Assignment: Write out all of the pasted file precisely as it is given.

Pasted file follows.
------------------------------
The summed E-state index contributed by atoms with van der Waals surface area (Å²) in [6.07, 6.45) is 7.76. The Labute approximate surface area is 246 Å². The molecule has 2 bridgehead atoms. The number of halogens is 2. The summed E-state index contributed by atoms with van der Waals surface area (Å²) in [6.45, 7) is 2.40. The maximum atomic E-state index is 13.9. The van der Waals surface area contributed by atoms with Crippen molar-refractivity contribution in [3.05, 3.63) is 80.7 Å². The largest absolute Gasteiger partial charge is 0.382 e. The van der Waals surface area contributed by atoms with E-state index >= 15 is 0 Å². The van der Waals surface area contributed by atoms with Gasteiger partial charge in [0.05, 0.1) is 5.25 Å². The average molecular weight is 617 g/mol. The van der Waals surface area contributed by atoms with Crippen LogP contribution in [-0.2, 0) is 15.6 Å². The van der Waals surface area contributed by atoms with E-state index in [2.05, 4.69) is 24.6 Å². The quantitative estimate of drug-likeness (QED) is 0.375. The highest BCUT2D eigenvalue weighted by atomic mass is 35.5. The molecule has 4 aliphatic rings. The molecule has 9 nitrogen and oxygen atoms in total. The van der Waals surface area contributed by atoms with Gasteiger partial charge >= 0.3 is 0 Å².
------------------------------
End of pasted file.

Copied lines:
The summed E-state index contributed by atoms with van der Waals surface area (Å²) in [6.07, 6.45) is 7.76. The Labute approximate surface area is 246 Å². The molecule has 2 bridgehead atoms. The number of halogens is 2. The summed E-state index contributed by atoms with van der Waals surface area (Å²) in [6.45, 7) is 2.40. The maximum atomic E-state index is 13.9. The van der Waals surface area contributed by atoms with Crippen molar-refractivity contribution in [3.05, 3.63) is 80.7 Å². The largest absolute Gasteiger partial charge is 0.382 e. The van der Waals surface area contributed by atoms with E-state index >= 15 is 0 Å². The van der Waals surface area contributed by atoms with Gasteiger partial charge in [0.05, 0.1) is 5.25 Å². The average molecular weight is 617 g/mol. The van der Waals surface area contributed by atoms with Crippen LogP contribution in [-0.2, 0) is 15.6 Å². The van der Waals surface area contributed by atoms with E-state index in [2.05, 4.69) is 24.6 Å². The quantitative estimate of drug-likeness (QED) is 0.375. The highest BCUT2D eigenvalue weighted by atomic mass is 35.5. The molecule has 4 aliphatic rings. The molecule has 9 nitrogen and oxygen atoms in total. The van der Waals surface area contributed by atoms with Gasteiger partial charge >= 0.3 is 0 Å².